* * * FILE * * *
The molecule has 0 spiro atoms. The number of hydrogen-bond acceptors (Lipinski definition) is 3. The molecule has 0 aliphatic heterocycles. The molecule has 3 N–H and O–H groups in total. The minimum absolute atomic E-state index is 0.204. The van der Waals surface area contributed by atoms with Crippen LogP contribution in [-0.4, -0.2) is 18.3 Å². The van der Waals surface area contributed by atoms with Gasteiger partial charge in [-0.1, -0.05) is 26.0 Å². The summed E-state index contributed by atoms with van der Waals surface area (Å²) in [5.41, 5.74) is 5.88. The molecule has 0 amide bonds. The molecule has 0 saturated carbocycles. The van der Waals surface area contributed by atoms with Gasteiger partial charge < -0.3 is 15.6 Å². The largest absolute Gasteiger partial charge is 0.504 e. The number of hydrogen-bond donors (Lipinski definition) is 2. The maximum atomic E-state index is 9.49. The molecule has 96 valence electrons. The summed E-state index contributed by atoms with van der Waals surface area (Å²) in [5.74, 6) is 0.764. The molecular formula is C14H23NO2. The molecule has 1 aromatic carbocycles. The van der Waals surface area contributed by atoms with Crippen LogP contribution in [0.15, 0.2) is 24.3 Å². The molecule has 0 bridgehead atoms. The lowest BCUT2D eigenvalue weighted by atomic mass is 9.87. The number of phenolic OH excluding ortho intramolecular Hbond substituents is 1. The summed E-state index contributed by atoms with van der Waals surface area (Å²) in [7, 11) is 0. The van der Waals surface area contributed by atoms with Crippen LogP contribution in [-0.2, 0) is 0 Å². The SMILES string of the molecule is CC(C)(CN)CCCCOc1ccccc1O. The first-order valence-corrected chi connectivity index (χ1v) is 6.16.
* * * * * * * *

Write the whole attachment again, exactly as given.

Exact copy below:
The molecule has 0 spiro atoms. The number of hydrogen-bond acceptors (Lipinski definition) is 3. The molecule has 0 aliphatic heterocycles. The molecule has 3 N–H and O–H groups in total. The minimum absolute atomic E-state index is 0.204. The van der Waals surface area contributed by atoms with Crippen LogP contribution in [-0.4, -0.2) is 18.3 Å². The van der Waals surface area contributed by atoms with Gasteiger partial charge in [-0.1, -0.05) is 26.0 Å². The summed E-state index contributed by atoms with van der Waals surface area (Å²) in [5.41, 5.74) is 5.88. The molecule has 0 amide bonds. The molecule has 0 saturated carbocycles. The van der Waals surface area contributed by atoms with Gasteiger partial charge < -0.3 is 15.6 Å². The largest absolute Gasteiger partial charge is 0.504 e. The number of hydrogen-bond donors (Lipinski definition) is 2. The maximum atomic E-state index is 9.49. The molecule has 96 valence electrons. The summed E-state index contributed by atoms with van der Waals surface area (Å²) in [5.74, 6) is 0.764. The molecular formula is C14H23NO2. The molecule has 1 aromatic carbocycles. The van der Waals surface area contributed by atoms with Crippen LogP contribution in [0.15, 0.2) is 24.3 Å². The molecule has 0 bridgehead atoms. The lowest BCUT2D eigenvalue weighted by atomic mass is 9.87. The number of phenolic OH excluding ortho intramolecular Hbond substituents is 1. The summed E-state index contributed by atoms with van der Waals surface area (Å²) in [7, 11) is 0. The van der Waals surface area contributed by atoms with Crippen LogP contribution in [-0.2, 0) is 0 Å². The SMILES string of the molecule is CC(C)(CN)CCCCOc1ccccc1O. The first-order valence-corrected chi connectivity index (χ1v) is 6.16.